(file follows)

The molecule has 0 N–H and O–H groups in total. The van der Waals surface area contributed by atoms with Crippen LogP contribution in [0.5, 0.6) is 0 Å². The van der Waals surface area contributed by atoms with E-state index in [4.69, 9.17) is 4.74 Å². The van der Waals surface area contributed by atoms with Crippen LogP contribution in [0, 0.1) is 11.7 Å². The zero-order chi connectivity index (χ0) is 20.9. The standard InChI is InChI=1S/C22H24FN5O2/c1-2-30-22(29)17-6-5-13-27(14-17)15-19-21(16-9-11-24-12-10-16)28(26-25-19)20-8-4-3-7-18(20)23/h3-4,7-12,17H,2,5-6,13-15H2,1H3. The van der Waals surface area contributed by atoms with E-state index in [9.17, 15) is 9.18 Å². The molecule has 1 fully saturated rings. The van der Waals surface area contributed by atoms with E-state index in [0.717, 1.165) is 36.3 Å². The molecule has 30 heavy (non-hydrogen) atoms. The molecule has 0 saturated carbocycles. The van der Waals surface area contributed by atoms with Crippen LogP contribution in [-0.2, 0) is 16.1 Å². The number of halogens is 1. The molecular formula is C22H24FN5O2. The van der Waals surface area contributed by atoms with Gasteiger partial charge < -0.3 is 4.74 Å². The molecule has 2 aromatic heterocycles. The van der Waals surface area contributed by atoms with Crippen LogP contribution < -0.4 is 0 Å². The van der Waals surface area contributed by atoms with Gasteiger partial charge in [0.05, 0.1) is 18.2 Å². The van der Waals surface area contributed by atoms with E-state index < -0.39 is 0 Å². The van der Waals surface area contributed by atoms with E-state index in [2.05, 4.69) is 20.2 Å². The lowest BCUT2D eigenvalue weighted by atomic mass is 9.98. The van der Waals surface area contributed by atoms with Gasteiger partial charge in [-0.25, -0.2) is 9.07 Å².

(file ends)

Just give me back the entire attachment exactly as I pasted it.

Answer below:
The molecule has 0 N–H and O–H groups in total. The van der Waals surface area contributed by atoms with Crippen LogP contribution in [0.5, 0.6) is 0 Å². The van der Waals surface area contributed by atoms with E-state index in [4.69, 9.17) is 4.74 Å². The van der Waals surface area contributed by atoms with Crippen LogP contribution in [0, 0.1) is 11.7 Å². The zero-order chi connectivity index (χ0) is 20.9. The standard InChI is InChI=1S/C22H24FN5O2/c1-2-30-22(29)17-6-5-13-27(14-17)15-19-21(16-9-11-24-12-10-16)28(26-25-19)20-8-4-3-7-18(20)23/h3-4,7-12,17H,2,5-6,13-15H2,1H3. The van der Waals surface area contributed by atoms with E-state index in [9.17, 15) is 9.18 Å². The molecule has 1 fully saturated rings. The van der Waals surface area contributed by atoms with E-state index in [0.717, 1.165) is 36.3 Å². The molecule has 30 heavy (non-hydrogen) atoms. The molecule has 0 saturated carbocycles. The van der Waals surface area contributed by atoms with Crippen LogP contribution in [-0.2, 0) is 16.1 Å². The number of halogens is 1. The molecular formula is C22H24FN5O2. The van der Waals surface area contributed by atoms with Gasteiger partial charge < -0.3 is 4.74 Å². The molecule has 2 aromatic heterocycles. The van der Waals surface area contributed by atoms with Crippen LogP contribution < -0.4 is 0 Å². The van der Waals surface area contributed by atoms with Gasteiger partial charge in [0.05, 0.1) is 18.2 Å². The van der Waals surface area contributed by atoms with E-state index < -0.39 is 0 Å². The van der Waals surface area contributed by atoms with E-state index in [2.05, 4.69) is 20.2 Å². The lowest BCUT2D eigenvalue weighted by atomic mass is 9.98. The van der Waals surface area contributed by atoms with Gasteiger partial charge in [-0.25, -0.2) is 9.07 Å².